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Showing posts from 2018

Anatomy of a Modern Plan: The Hybrid 3-Storey Townhouse

Three-Storey townhouses have been around for hundreds of years, but the more recent incarnation of the design, with a garage on the main floor, only appeared in Ottawa in the late 1960s.  There are 3 main layouts for 3-storey townhouses in Ottawa: the Standard 3 level, Split Level and Hybrid.  Standard 3 level townhouse with 3 floors above grade. Split level townhouse with 3 floors. Hybrid townhouse design with a 1.5-storey living room at the back. In particular, this post will look at the hybrid layouts that have a living room located at the back of the plan with a 1.5-storey ceiling and a dining room that overlooks the room. This design is notable in that it creates a dramatic space commonly not found in smaller houses.  These unique layouts were popularized in the late 1960s up until the 1990s, when they stopped being built for some reason.  The hybrid layout is common in the Toronto area and started appearing earlier than in Ottawa. More common in Ottawa are

Hab-Com - Springfield Mews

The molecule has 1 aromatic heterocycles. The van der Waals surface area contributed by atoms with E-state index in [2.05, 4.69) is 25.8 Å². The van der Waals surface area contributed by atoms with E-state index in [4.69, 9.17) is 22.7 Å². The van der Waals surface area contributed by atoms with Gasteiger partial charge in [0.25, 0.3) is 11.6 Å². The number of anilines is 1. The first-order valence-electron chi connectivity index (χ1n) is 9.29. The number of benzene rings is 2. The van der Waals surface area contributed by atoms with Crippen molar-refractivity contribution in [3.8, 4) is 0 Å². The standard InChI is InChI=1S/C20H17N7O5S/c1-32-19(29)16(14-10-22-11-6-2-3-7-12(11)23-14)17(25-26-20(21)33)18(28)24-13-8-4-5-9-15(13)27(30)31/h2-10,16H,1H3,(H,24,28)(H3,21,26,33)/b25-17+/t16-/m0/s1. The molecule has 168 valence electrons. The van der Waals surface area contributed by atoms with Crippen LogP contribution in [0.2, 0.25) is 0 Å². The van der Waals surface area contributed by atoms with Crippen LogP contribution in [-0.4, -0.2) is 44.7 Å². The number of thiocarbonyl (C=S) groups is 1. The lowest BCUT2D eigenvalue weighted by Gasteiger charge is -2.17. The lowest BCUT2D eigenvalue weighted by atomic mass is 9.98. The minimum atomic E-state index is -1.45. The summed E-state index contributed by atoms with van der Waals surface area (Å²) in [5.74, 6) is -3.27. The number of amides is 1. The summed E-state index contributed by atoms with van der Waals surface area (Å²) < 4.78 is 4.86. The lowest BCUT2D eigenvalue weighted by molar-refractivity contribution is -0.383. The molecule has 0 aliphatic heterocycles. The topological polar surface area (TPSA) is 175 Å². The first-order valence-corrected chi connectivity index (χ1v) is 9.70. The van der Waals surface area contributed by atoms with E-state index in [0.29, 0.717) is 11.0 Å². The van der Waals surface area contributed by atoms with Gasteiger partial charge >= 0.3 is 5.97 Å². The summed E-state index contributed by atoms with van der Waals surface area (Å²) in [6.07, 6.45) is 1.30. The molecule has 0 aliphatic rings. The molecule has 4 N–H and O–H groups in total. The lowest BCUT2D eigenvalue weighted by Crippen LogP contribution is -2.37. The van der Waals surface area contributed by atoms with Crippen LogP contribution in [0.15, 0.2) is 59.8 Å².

At the end of the 1970s and in to the early 1980s there was a company called Hab-Com that is responsible for some of the city's most interesting housing projects. One of their goals was to create designs that felt like single family housing, but a medium densities.  This is the second and final part of a series that focuses Hab-Com. This post is on Springfield Mews in Lindenlea. I am missing a handful of the plans for the condo units, so if anyone has them I would love to add them to this post. I also know that Hab-Com built a few other smaller projects, but alas, I do not have the plans. The lower part of the neighbourhood has a series of townhouses of varying sizes and designs, as well as stacked townhouses. Much like the Hab-Com stacked townhouse units in Cathcart Mews, these designs are very unique in their layout. Three units make up a repeated module: a bungalow and two upper townhouse units. All three have a